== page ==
Retiring rip-and-replace

Rip-and-replace has always been a bad idea. At first glance, it sounds good – out with old, clunky, cumbersome, costly, slow, and frustrating. Multiple, new solutions smoothly integrated improve business performance and everyone’s happy.

But what actually happens? The old solutions cannot be completely ripped out. They reach too far and too deep, so parts of them keep operating as legacy systems. Legacies aren’t all bad if they can be integrated effectively, but that rarely happens.

Aerospace rip-and-replace horror stories include:

  • Old and new solutions differ in their data structures, data access interfaces, and standards and protocols they support. Even if integration is available out-of-the-box, some customization is needed. Work bogs down and additional resources are required.
  • Integration projects may deal with multiple generations of solutions running simultaneously. One company has product definition data spread across mainframes, minicomputers, product data management (PDM) solutions, desktops, and is now studying mobile devices. Scattered standards, data structures, protocols, and application programming interfaces go back for decades. They make even minor upgrades costlier, slower, and riskier.
  • Integrating legacy and new solutions can cost hundreds of thousands of dollars in medium-sized aerospace suppliers and tens of millions in the primes, even hundreds of millions. It is possible to implement a sustainable solution in an unsustainable way, replacing one unsustainable legacy with another.
  • Poor alignment of new and legacy solutions with existing processes can lead to more connections and more maintenance. A common euphemism is parallel solutions, several systems that need to be accessed to perform a single task. Identical data may be entered manually into several partially redundant solutions, adding opportunity for error and confusion.
  • Tactical upgrades, another euphemism, meaning upgrades without executive buy-in, sign-offs, or upfront funding. Typically, these upgrades understate costs, efforts, and risks while over-promising benefits and go-live dates. Worst case, funds are cut off.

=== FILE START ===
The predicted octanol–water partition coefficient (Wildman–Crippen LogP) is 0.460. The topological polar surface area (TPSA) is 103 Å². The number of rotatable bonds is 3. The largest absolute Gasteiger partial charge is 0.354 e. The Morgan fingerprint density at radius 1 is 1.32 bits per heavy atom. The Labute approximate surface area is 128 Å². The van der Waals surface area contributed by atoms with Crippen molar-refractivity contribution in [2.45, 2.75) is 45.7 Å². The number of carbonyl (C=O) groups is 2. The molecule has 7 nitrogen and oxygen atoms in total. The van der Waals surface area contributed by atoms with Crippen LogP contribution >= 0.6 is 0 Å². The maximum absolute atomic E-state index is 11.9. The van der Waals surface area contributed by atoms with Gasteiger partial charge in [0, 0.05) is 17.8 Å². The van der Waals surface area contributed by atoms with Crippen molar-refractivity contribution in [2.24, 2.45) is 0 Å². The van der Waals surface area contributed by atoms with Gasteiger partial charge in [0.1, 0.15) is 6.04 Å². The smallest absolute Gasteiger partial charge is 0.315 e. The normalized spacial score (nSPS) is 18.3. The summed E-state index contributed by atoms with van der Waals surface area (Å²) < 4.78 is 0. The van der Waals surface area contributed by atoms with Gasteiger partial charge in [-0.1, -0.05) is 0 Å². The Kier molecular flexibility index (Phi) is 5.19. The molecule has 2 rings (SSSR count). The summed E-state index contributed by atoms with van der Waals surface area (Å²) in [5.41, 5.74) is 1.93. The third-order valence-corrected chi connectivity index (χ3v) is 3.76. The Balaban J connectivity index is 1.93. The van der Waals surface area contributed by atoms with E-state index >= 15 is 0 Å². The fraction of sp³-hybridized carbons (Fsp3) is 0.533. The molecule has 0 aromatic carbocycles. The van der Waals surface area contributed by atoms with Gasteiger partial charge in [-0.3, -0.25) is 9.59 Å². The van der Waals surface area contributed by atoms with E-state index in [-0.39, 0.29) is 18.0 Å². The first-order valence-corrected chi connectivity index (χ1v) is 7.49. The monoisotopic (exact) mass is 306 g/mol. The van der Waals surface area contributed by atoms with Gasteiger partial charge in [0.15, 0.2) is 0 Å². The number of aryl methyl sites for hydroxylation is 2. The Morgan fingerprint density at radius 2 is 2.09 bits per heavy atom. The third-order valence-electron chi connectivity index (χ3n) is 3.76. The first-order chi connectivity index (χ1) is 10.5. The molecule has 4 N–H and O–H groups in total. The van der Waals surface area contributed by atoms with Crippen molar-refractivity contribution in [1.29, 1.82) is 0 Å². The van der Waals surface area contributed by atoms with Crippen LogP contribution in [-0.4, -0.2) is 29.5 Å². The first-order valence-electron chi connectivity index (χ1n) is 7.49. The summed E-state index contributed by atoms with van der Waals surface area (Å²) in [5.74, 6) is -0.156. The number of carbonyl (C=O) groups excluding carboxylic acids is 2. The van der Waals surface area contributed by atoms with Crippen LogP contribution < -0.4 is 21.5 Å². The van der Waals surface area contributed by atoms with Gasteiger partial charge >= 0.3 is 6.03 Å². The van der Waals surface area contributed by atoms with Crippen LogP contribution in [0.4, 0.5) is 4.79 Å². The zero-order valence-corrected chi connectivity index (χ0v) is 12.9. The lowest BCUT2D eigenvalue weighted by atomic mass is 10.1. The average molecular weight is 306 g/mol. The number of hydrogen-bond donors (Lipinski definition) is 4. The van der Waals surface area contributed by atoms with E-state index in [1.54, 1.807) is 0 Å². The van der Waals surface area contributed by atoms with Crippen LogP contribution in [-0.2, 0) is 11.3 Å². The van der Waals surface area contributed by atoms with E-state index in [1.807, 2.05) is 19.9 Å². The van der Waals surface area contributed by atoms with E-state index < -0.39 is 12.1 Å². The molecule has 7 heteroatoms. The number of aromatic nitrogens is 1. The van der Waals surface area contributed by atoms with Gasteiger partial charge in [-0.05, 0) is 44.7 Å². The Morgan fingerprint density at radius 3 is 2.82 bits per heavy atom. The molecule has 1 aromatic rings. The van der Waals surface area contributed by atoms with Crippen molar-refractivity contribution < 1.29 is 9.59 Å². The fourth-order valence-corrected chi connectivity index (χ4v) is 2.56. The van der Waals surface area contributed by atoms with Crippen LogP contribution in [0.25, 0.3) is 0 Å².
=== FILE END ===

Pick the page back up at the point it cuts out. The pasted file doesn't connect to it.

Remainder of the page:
A sustainable PLM solution requires a modular architecture, one that supports minimal cost, low IT effort, and no loss of data transitioning throughout the life of the underlying contract or program.

Lost data costs

Data loss is rarely discovered until someone searching for the information comes up empty handed.

Data that goes missing. This is a well-known risk in solution migrations, and aerospace contracts stipulate that any lost data must be recreated. For example, new drawings must be verified by comparing the new image and information with the original in CAD and CAE files, solid models, and in technical data packages such as product manufacturing information (PMI), and geometric dimensioning and tolerancing (GD&T).

Regenerating drawings is tedious, labor-intensive, carries a large opportunity to introduce new errors, and often eludes automation. Moreover, the regeneration of drawings is done without compensation in fixed-price aerospace contracts.

Data that is stranded. When data moves to different hardware, formats, product design software, PLM, and PDM solutions, knowledge gained in previous contracts and programs can be locked in obsolete, legacy systems. Users often struggle to remember where the data was and how to retrieve it. In IT, this is known as eating the learning curve.

The architectures, workflows, data formats, and best practices of many older PLM solutions were developed in the early 1990s for vertically integrated aerospace OEM enterprises. With so much design and production outsourced, those solutions do not meet today’s demands for collaboration and interoperability needed to support global outsourcing.

The goal of PLM obsolescence management is to provide aerospace companies with the ability to incrementally and continuously upgrade and transition PLM solutions. This means transforming data to accommodate new technologies, spanning several decades without loss of data or incurring excessive cost and effort in diversion of scarce technical resources. Data must be transformed, as well, when one solution provider’s new features and functions leapfrog older PLM implementations.

CIMdata Inc.

About the author: Tom Gill is practice manager for PLM enterprise value and integration at CIMdata Inc. He can be reached at 603.651.7496 or